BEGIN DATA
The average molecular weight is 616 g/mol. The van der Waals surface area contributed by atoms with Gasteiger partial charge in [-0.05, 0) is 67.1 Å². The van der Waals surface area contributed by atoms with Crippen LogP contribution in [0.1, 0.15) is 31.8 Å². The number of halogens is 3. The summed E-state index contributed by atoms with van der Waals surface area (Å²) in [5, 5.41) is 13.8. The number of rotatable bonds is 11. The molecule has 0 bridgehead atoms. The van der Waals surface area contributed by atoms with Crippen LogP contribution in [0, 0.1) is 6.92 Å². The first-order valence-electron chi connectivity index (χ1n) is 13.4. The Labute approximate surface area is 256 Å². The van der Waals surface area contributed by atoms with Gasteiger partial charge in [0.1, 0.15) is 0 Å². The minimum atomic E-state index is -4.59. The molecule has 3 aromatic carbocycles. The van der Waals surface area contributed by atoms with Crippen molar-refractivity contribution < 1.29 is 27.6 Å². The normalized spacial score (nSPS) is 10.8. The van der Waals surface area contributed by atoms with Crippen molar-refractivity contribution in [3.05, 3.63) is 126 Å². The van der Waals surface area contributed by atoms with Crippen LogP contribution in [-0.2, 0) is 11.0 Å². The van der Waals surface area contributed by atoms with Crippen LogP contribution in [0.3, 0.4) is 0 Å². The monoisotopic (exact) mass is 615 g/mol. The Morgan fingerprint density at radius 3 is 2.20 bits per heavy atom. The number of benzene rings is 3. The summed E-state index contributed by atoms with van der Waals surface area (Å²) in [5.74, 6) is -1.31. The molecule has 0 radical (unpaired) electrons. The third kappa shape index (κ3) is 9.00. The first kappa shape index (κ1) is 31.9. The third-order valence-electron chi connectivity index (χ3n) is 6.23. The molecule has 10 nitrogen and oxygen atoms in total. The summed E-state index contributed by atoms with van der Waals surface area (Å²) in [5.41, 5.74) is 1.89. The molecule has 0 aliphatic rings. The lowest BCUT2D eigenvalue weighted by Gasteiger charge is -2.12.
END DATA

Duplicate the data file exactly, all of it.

The average molecular weight is 616 g/mol. The van der Waals surface area contributed by atoms with Gasteiger partial charge in [-0.05, 0) is 67.1 Å². The van der Waals surface area contributed by atoms with Crippen LogP contribution in [0.1, 0.15) is 31.8 Å². The number of halogens is 3. The summed E-state index contributed by atoms with van der Waals surface area (Å²) in [5, 5.41) is 13.8. The number of rotatable bonds is 11. The molecule has 0 bridgehead atoms. The van der Waals surface area contributed by atoms with Crippen LogP contribution in [0, 0.1) is 6.92 Å². The first-order valence-electron chi connectivity index (χ1n) is 13.4. The Labute approximate surface area is 256 Å². The van der Waals surface area contributed by atoms with Gasteiger partial charge in [0.1, 0.15) is 0 Å². The minimum atomic E-state index is -4.59. The molecule has 3 aromatic carbocycles. The van der Waals surface area contributed by atoms with Crippen molar-refractivity contribution < 1.29 is 27.6 Å². The normalized spacial score (nSPS) is 10.8. The van der Waals surface area contributed by atoms with Crippen molar-refractivity contribution in [3.05, 3.63) is 126 Å². The van der Waals surface area contributed by atoms with Crippen LogP contribution in [-0.2, 0) is 11.0 Å². The van der Waals surface area contributed by atoms with Crippen LogP contribution in [0.3, 0.4) is 0 Å². The monoisotopic (exact) mass is 615 g/mol. The Morgan fingerprint density at radius 3 is 2.20 bits per heavy atom. The number of benzene rings is 3. The summed E-state index contributed by atoms with van der Waals surface area (Å²) in [5.74, 6) is -1.31. The molecule has 0 radical (unpaired) electrons. The third kappa shape index (κ3) is 9.00. The first kappa shape index (κ1) is 31.9. The third-order valence-electron chi connectivity index (χ3n) is 6.23. The molecule has 10 nitrogen and oxygen atoms in total. The summed E-state index contributed by atoms with van der Waals surface area (Å²) in [5.41, 5.74) is 1.89. The molecule has 0 aliphatic rings. The lowest BCUT2D eigenvalue weighted by Gasteiger charge is -2.12.